62 tabs? That’s it? Did I ever tell you about the time… But seriously folks, I’ve had up to 73 tabs open, but without this visual confirmation. I think I posted somesuch to the Twitters a long time ago, but it’s long gone the way of the electric dodo bird.
While I’m on a roll, I’ll also let you know that I’m not disappointed by the new Death Cab album, despite that they employ many of the same techniques in their new album that Bon Iver does.
There is a lot of reverb on the new album, and Ben Gibbard’s voice is pushed to the back quite significantly compared to their other releases. Codes and Keys is fairly heavily produced and mellow, despite the fact that the last we’d heard from Death Cab was the rocker “Meet Me on the Equinox” single from that stupid vampire movie.
And this is not a bad thing.
Gibbard somehow seems to fit singing about relationships with heavy production much better than most singer/songwriters, after all, this is the same singer who went completely digital for the Postal Service. Codes and Keys isn’t Give Up, and it’s not heavily techno or anything, but that final spit shine production on Gibbard’s voice and on the album benefit Death Cab’s music far more than it hurts.
Their last major release, the Open Doors EP, was very dry and the recording of Ben Gibbard suffered. It exposed the weaknesses in Gibbard’s songs, which weren’t particularly strong, and expected his voice to carry the album, which I don’t think he was up to.
Codes and Keys, however, let’s Gibbard sit back into the music and let it wash over him and the listener, absorbing you into the music and helping you along in the musical journey.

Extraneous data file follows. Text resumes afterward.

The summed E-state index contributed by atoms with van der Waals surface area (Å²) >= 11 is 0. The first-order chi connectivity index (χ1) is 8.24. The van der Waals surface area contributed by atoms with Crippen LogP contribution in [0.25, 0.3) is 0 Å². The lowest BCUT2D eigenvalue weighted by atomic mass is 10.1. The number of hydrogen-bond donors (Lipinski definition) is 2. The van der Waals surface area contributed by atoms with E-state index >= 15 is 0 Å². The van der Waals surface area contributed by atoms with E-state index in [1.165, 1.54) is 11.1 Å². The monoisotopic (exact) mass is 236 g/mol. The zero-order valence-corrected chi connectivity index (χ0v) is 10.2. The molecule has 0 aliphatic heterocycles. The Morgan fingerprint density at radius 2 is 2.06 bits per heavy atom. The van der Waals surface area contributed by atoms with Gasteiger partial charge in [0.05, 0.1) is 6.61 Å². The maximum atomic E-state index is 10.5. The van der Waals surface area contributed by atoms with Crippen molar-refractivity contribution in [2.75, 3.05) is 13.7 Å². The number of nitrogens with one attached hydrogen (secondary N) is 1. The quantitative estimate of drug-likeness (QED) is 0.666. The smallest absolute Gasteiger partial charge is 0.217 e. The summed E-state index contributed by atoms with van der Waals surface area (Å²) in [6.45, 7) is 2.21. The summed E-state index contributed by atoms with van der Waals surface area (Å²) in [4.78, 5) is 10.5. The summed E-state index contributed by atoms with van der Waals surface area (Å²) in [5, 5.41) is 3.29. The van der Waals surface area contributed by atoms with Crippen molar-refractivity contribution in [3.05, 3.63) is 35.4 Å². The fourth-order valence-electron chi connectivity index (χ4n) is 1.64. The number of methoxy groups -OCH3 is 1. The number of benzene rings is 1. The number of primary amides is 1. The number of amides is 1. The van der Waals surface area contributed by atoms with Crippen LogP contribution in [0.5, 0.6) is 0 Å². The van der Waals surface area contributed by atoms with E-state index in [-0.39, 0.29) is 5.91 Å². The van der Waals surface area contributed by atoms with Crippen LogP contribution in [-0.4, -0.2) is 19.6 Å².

It’s not Plans or Transatlanticism, it’s not Give Up, but it’s good.
I know everyone is all ga ga over the new self-titled Bon Iver album, and it’s sacrilege to denounce the bearded paragon of hipster virtue, but honestly, it kinda sucks.
For Emma, Forever Ago
What made their debut album For Emma, Forever Ago so good was the “I was locked away in a cabin for months alone and this is what I came out with”-vibe. Of course, that IS exactly what Justin Vernon did when he made it. It was earthy, it was sad, it was melancholy, and while it was a bit pretentious, it never looked at itself and said, “Gee, I am a cool record.”
“I am Bon Iver. I am a cool record. Love me. Did you notice the beard?”
Bon Iver’s eponymous album, however, is so self-aware that I never feel comfortable with its pretensions. When I hear much of this album, I go “oh no, not again with the reverb”. Too many effects, too many ‘verbs, too much autotune, too much production. I would go so far as to state that I think Justin Vernon was channeling his inner Peter Cetera on the ballad Beth/Rest, with the sweeping reverby guitar, the saxophone, and the heavy-handed electric piano. It’s like they hired the producer of Bette Midler’s “Wind Beneath My Wings”.
Please, put away the 80s
I want to hear Justin Vernon strumming his dirty guitar, bearing his soul into a dirty mic. I do NOT want to hear 1980s guitar solos rehashed with a lap steel in the background, Justin Vernon auto-tuned and soul-less. Listening to this album makes me tired and weary, wishing that they could just strip off the bull crap and let the songs shine through.